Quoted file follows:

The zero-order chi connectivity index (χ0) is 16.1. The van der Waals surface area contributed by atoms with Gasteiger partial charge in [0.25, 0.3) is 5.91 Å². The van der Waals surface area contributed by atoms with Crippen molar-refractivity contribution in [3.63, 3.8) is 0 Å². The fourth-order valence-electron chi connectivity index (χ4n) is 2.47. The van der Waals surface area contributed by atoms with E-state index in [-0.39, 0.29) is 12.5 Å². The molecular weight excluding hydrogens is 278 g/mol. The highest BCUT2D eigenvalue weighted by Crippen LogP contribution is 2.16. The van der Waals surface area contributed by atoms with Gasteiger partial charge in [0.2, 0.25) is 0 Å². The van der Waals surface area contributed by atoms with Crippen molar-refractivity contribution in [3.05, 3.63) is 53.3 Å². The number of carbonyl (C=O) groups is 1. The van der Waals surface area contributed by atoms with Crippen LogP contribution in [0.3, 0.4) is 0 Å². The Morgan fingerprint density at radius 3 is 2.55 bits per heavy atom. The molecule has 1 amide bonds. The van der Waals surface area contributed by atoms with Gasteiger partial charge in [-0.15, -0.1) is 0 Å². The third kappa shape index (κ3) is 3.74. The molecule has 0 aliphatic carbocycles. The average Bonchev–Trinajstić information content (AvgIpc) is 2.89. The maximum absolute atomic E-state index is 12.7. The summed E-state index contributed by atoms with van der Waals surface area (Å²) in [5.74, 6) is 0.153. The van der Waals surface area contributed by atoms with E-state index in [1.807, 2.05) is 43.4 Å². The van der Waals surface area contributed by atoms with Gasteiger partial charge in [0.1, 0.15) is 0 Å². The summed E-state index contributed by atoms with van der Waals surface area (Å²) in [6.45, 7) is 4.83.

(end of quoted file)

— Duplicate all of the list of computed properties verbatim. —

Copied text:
The zero-order chi connectivity index (χ0) is 16.1. The van der Waals surface area contributed by atoms with Gasteiger partial charge in [0.25, 0.3) is 5.91 Å². The van der Waals surface area contributed by atoms with Crippen molar-refractivity contribution in [3.63, 3.8) is 0 Å². The fourth-order valence-electron chi connectivity index (χ4n) is 2.47. The van der Waals surface area contributed by atoms with E-state index in [-0.39, 0.29) is 12.5 Å². The molecular weight excluding hydrogens is 278 g/mol. The highest BCUT2D eigenvalue weighted by Crippen LogP contribution is 2.16. The van der Waals surface area contributed by atoms with Gasteiger partial charge in [0.2, 0.25) is 0 Å². The van der Waals surface area contributed by atoms with Crippen molar-refractivity contribution in [3.05, 3.63) is 53.3 Å². The number of carbonyl (C=O) groups is 1. The van der Waals surface area contributed by atoms with Crippen LogP contribution in [0.3, 0.4) is 0 Å². The Morgan fingerprint density at radius 3 is 2.55 bits per heavy atom. The molecule has 1 amide bonds. The van der Waals surface area contributed by atoms with Gasteiger partial charge in [-0.15, -0.1) is 0 Å². The third kappa shape index (κ3) is 3.74. The molecule has 0 aliphatic carbocycles. The average Bonchev–Trinajstić information content (AvgIpc) is 2.89. The maximum absolute atomic E-state index is 12.7. The summed E-state index contributed by atoms with van der Waals surface area (Å²) in [5.74, 6) is 0.153. The van der Waals surface area contributed by atoms with E-state index in [1.807, 2.05) is 43.4 Å². The van der Waals surface area contributed by atoms with Gasteiger partial charge in [0.1, 0.15) is 0 Å². The summed E-state index contributed by atoms with van der Waals surface area (Å²) in [6.45, 7) is 4.83.